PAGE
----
• But U.S. Ambassador to China Terry Branstad “said there was ‘scepticism’ in the United States that China would follow through on its pledges to truly open up in areas such as financial services,” according to Reuters.

3. Other China newsletters worth your time

You’re an Access member already, and you may subscribe to Sinocism. If that’s not enough China news in your inbox, here is a non-exhaustive list of others we might recommend:

—Jeremy Goldkorn

4. Belt and Ridiculous

This has not been a good week of news and publicity for China’s Belt and Road initiative.

  • China’s hardline negotiations with Sri Lanka, which included generous financial support of ex-president Mahinda Rajapaksa, an expectation of intelligence sharing despite agreements of no military presence, and a series of high-interest loans and debt that ended in 99-year Chinese ownership of the Hambantota Port, were revealed in a New York Times story (paywall) on June 25.

  • If you haven’t read it yet, here is Jeremy’s rundown for SupChina Access members on how Sri Lanka is “The canary in the Belt and Road coal mine.”

  • Nepal continues to waver on whether to let China build the $1.8 billion dam in West Seti, according to two local reporters writing in Chinadialogue.

  • Chinese officials have begun “voicing worries that Chinese institutions need to be careful how much they lend under the [Belt and Road] program — and make sure their international borrowers can pay it back,” the Times reported today (paywall).

  • Beijing has even “begun a broad, interagency review of how many deals have already been done, on what financial terms and with which countries,” sources “close to Chinese economic policymaking” told the Times.

  • The “Sicomines” project in the Congo and its extraordinary difficulties were detailed in a piece in Foreign Policy (paywall).

Since its inception, the Belt and Road has received criticism for being too vaguely defined. The People’s Daily didn’t help China’s case against this criticism with this tweet:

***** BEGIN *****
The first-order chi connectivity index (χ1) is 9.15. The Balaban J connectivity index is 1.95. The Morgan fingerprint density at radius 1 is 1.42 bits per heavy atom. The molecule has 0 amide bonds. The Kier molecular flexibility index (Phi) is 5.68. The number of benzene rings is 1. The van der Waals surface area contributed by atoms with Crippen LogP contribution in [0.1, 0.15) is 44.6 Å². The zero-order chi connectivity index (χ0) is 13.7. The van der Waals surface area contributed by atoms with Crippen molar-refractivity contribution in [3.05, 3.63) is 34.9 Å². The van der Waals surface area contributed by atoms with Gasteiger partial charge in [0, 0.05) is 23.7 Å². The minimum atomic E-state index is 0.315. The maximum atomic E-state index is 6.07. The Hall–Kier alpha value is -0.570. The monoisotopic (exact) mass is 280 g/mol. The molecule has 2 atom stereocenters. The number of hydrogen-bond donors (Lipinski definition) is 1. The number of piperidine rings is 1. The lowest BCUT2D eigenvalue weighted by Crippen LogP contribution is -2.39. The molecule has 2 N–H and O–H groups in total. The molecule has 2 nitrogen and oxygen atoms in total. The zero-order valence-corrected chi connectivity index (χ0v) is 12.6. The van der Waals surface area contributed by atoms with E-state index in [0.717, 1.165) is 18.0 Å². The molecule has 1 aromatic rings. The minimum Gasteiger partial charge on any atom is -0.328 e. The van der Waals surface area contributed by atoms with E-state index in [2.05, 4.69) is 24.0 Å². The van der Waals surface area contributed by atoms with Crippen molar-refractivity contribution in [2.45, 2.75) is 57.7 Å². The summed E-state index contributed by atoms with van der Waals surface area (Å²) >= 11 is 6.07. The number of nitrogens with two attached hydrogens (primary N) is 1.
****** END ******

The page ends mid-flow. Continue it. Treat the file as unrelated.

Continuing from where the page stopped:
<div class=”tweet” data-attrs=”{“url”:”″,”html”:”

From next week, the UK’s only direct flight between the UK and China’s 4th biggest city Chengdu will launch. This development is boosted by China’s #BeltandRoad, an initiative to stimulate trade and economic growth across Asia and beyond.

“,”author”:”PDChina”,”author_name”:”People’s Daily,China”,”date”:”June 28, 2018″}”>People’s Daily,China@PDChina

From next week, the UK’s only direct flight between the UK and China’s 4th biggest city Chengdu will launch. This development is boosted by China’s #BeltandRoad, an initiative to stimulate trade and economic growth across Asia and beyond.

June 28, 2018Former American diplomat Evan Feigenbaum, who has recently argued that China is outsmarting the U.S. when it comes to influence in Asia, pointed out the absurdity of this:

<div class=”tweet” data-attrs=”{“url”:”″,”html”:”

So now, even a commercial passenger jet flying from Europe to China is being called “Belt and Road”? If it’s everything everywhere, then it is nothing nowhere. Practically every economic activity beyond China’s borders seems to be called a BRI-related activity …

“,”author”:”EvanFeigenbaum”,”author_name”:”Evan Feigenbaum”,”date”:”June 28, 2018″}”>Evan Feigenbaum@EvanFeigenbaum

So now, even a commercial passenger jet flying from Europe to China is being called “Belt and Road”? If it’s everything everywhere, then it is nothing nowhere. Practically every economic activity beyond China’s borders seems to be called a BRI-related activity …

June 28, 2018—Lucas Niewenhuis

5. Two last things

If you have some idle time this weekend:

—Jeremy Goldkorn

Here are the stories that caught our eye this week:

  • The trade war turbulence continued. As global markets prepare for tariffs to set in on July 6, the United States and China’s economic co-dependency is becoming ever more clear. Stocks have been down all week as companies scramble to alter their supply chains and maintain profit levels. Chinese currency also has devalued against the dollar, prompting speculation that the trade war could become a currency war aimed at making Chinese goods cheaper in American and American-importing markets. To understand the policy at the heart of the trade war, check out our explainer on Made in China 2025.

  • Trump backtracked on investment restrictions, allowing Congress to go ahead with legislation to strengthen the Committee on Foreign Investment in the U.S. (CFIUS), instead of taking executive action. This right after Xi Jinping told American and European CEOs that China will “punch back” in the trade war.